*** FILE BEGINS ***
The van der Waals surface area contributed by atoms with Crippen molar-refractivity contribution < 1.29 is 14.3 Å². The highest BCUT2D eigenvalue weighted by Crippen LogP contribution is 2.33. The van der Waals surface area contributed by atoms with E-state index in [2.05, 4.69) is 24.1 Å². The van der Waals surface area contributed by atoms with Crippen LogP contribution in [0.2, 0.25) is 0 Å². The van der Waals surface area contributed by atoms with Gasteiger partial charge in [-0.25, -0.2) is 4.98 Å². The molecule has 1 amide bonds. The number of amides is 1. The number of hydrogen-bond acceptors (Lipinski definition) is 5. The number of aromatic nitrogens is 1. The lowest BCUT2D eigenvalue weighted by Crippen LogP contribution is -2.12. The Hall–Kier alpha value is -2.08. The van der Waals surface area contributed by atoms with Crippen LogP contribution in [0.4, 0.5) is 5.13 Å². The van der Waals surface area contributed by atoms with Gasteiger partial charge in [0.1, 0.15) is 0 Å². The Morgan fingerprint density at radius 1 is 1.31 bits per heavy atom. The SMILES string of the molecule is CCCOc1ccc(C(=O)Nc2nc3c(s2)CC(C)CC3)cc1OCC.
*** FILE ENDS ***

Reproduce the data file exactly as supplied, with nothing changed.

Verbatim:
The van der Waals surface area contributed by atoms with Crippen molar-refractivity contribution < 1.29 is 14.3 Å². The highest BCUT2D eigenvalue weighted by Crippen LogP contribution is 2.33. The van der Waals surface area contributed by atoms with E-state index in [2.05, 4.69) is 24.1 Å². The van der Waals surface area contributed by atoms with Crippen LogP contribution in [0.2, 0.25) is 0 Å². The van der Waals surface area contributed by atoms with Gasteiger partial charge in [-0.25, -0.2) is 4.98 Å². The molecule has 1 amide bonds. The number of amides is 1. The number of hydrogen-bond acceptors (Lipinski definition) is 5. The number of aromatic nitrogens is 1. The lowest BCUT2D eigenvalue weighted by Crippen LogP contribution is -2.12. The Hall–Kier alpha value is -2.08. The van der Waals surface area contributed by atoms with Crippen LogP contribution in [0.4, 0.5) is 5.13 Å². The van der Waals surface area contributed by atoms with Gasteiger partial charge in [0.1, 0.15) is 0 Å². The Morgan fingerprint density at radius 1 is 1.31 bits per heavy atom. The SMILES string of the molecule is CCCOc1ccc(C(=O)Nc2nc3c(s2)CC(C)CC3)cc1OCC.